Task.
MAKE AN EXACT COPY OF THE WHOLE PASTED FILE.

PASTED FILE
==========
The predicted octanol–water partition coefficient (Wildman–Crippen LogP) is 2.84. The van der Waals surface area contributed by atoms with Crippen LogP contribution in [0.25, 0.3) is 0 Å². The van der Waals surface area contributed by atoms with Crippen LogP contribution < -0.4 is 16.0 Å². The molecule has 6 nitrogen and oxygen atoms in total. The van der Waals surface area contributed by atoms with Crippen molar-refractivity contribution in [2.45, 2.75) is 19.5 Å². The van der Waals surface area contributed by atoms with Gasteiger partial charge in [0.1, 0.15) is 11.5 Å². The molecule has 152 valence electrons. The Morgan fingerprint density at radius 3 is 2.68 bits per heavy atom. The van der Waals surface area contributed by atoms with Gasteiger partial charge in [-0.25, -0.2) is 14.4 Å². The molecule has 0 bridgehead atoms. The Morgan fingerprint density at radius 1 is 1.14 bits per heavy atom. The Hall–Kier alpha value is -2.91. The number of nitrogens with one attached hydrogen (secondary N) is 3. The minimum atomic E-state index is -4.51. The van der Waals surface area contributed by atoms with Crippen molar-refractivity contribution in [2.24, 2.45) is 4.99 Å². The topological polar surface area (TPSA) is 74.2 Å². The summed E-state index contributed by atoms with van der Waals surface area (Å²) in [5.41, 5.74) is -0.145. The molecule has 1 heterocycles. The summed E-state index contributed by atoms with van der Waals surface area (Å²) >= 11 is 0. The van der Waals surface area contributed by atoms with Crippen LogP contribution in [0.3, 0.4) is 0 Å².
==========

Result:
The predicted octanol–water partition coefficient (Wildman–Crippen LogP) is 2.84. The van der Waals surface area contributed by atoms with Crippen LogP contribution in [0.25, 0.3) is 0 Å². The van der Waals surface area contributed by atoms with Crippen LogP contribution < -0.4 is 16.0 Å². The molecule has 6 nitrogen and oxygen atoms in total. The van der Waals surface area contributed by atoms with Crippen molar-refractivity contribution in [2.45, 2.75) is 19.5 Å². The van der Waals surface area contributed by atoms with Gasteiger partial charge in [0.1, 0.15) is 11.5 Å². The molecule has 152 valence electrons. The Morgan fingerprint density at radius 3 is 2.68 bits per heavy atom. The van der Waals surface area contributed by atoms with Gasteiger partial charge in [-0.25, -0.2) is 14.4 Å². The molecule has 0 bridgehead atoms. The Morgan fingerprint density at radius 1 is 1.14 bits per heavy atom. The Hall–Kier alpha value is -2.91. The number of nitrogens with one attached hydrogen (secondary N) is 3. The minimum atomic E-state index is -4.51. The van der Waals surface area contributed by atoms with Crippen molar-refractivity contribution in [2.24, 2.45) is 4.99 Å². The topological polar surface area (TPSA) is 74.2 Å². The summed E-state index contributed by atoms with van der Waals surface area (Å²) in [5.41, 5.74) is -0.145. The molecule has 1 heterocycles. The summed E-state index contributed by atoms with van der Waals surface area (Å²) >= 11 is 0. The van der Waals surface area contributed by atoms with Crippen LogP contribution in [0.3, 0.4) is 0 Å².